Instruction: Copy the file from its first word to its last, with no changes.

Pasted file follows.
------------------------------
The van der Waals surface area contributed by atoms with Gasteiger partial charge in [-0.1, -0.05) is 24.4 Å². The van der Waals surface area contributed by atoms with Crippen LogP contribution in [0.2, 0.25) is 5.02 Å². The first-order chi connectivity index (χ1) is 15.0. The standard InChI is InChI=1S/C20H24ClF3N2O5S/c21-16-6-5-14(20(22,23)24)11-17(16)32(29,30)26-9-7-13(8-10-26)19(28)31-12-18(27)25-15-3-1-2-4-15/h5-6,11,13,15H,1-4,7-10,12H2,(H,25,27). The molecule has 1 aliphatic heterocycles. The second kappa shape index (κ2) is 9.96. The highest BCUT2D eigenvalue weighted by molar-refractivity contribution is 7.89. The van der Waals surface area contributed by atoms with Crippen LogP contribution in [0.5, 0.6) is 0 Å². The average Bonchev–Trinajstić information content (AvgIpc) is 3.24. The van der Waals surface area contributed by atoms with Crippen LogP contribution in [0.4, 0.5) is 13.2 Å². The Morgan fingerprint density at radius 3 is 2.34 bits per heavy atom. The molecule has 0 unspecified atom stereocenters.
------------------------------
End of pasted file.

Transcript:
The van der Waals surface area contributed by atoms with Gasteiger partial charge in [-0.1, -0.05) is 24.4 Å². The van der Waals surface area contributed by atoms with Crippen LogP contribution in [0.2, 0.25) is 5.02 Å². The first-order chi connectivity index (χ1) is 15.0. The standard InChI is InChI=1S/C20H24ClF3N2O5S/c21-16-6-5-14(20(22,23)24)11-17(16)32(29,30)26-9-7-13(8-10-26)19(28)31-12-18(27)25-15-3-1-2-4-15/h5-6,11,13,15H,1-4,7-10,12H2,(H,25,27). The molecule has 1 aliphatic heterocycles. The second kappa shape index (κ2) is 9.96. The highest BCUT2D eigenvalue weighted by molar-refractivity contribution is 7.89. The van der Waals surface area contributed by atoms with Crippen LogP contribution in [0.5, 0.6) is 0 Å². The average Bonchev–Trinajstić information content (AvgIpc) is 3.24. The van der Waals surface area contributed by atoms with Crippen LogP contribution in [0.4, 0.5) is 13.2 Å². The Morgan fingerprint density at radius 3 is 2.34 bits per heavy atom. The molecule has 0 unspecified atom stereocenters.